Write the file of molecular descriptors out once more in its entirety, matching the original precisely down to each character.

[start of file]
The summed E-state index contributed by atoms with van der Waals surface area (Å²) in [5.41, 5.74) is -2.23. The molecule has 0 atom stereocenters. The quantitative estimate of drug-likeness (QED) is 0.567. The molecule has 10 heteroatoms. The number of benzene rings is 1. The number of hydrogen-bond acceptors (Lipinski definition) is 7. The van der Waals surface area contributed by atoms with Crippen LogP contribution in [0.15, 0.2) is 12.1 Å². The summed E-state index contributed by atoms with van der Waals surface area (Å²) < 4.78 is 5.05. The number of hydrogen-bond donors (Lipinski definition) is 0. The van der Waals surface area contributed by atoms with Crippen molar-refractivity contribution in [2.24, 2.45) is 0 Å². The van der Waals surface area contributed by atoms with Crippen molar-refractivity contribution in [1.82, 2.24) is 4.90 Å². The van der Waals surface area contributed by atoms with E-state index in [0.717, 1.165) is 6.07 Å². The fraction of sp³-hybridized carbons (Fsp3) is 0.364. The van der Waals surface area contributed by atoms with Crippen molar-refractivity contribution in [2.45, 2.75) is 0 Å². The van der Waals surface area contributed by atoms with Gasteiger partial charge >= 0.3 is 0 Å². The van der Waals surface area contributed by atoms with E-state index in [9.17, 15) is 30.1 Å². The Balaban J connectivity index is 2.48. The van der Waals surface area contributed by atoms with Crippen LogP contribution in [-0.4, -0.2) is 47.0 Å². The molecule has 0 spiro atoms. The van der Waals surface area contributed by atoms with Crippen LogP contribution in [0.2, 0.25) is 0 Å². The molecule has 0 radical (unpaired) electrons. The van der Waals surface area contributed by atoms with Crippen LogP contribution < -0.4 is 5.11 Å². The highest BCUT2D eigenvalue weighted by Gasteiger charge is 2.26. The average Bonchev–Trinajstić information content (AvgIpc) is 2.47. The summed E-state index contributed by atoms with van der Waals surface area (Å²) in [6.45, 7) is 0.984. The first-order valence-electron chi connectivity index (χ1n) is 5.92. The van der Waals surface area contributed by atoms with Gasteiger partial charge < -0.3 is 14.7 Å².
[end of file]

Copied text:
The summed E-state index contributed by atoms with van der Waals surface area (Å²) in [5.41, 5.74) is -2.23. The molecule has 0 atom stereocenters. The quantitative estimate of drug-likeness (QED) is 0.567. The molecule has 10 heteroatoms. The number of benzene rings is 1. The number of hydrogen-bond acceptors (Lipinski definition) is 7. The van der Waals surface area contributed by atoms with Crippen LogP contribution in [0.15, 0.2) is 12.1 Å². The summed E-state index contributed by atoms with van der Waals surface area (Å²) < 4.78 is 5.05. The number of hydrogen-bond donors (Lipinski definition) is 0. The van der Waals surface area contributed by atoms with Crippen molar-refractivity contribution in [2.24, 2.45) is 0 Å². The van der Waals surface area contributed by atoms with Crippen molar-refractivity contribution in [1.82, 2.24) is 4.90 Å². The van der Waals surface area contributed by atoms with E-state index in [0.717, 1.165) is 6.07 Å². The fraction of sp³-hybridized carbons (Fsp3) is 0.364. The van der Waals surface area contributed by atoms with Crippen molar-refractivity contribution in [2.45, 2.75) is 0 Å². The van der Waals surface area contributed by atoms with Gasteiger partial charge >= 0.3 is 0 Å². The van der Waals surface area contributed by atoms with E-state index in [9.17, 15) is 30.1 Å². The Balaban J connectivity index is 2.48. The van der Waals surface area contributed by atoms with Crippen LogP contribution in [-0.4, -0.2) is 47.0 Å². The molecule has 0 spiro atoms. The van der Waals surface area contributed by atoms with Crippen LogP contribution in [0.2, 0.25) is 0 Å². The molecule has 0 radical (unpaired) electrons. The van der Waals surface area contributed by atoms with Crippen LogP contribution < -0.4 is 5.11 Å². The highest BCUT2D eigenvalue weighted by Gasteiger charge is 2.26. The average Bonchev–Trinajstić information content (AvgIpc) is 2.47. The summed E-state index contributed by atoms with van der Waals surface area (Å²) in [6.45, 7) is 0.984. The first-order valence-electron chi connectivity index (χ1n) is 5.92. The van der Waals surface area contributed by atoms with Gasteiger partial charge < -0.3 is 14.7 Å².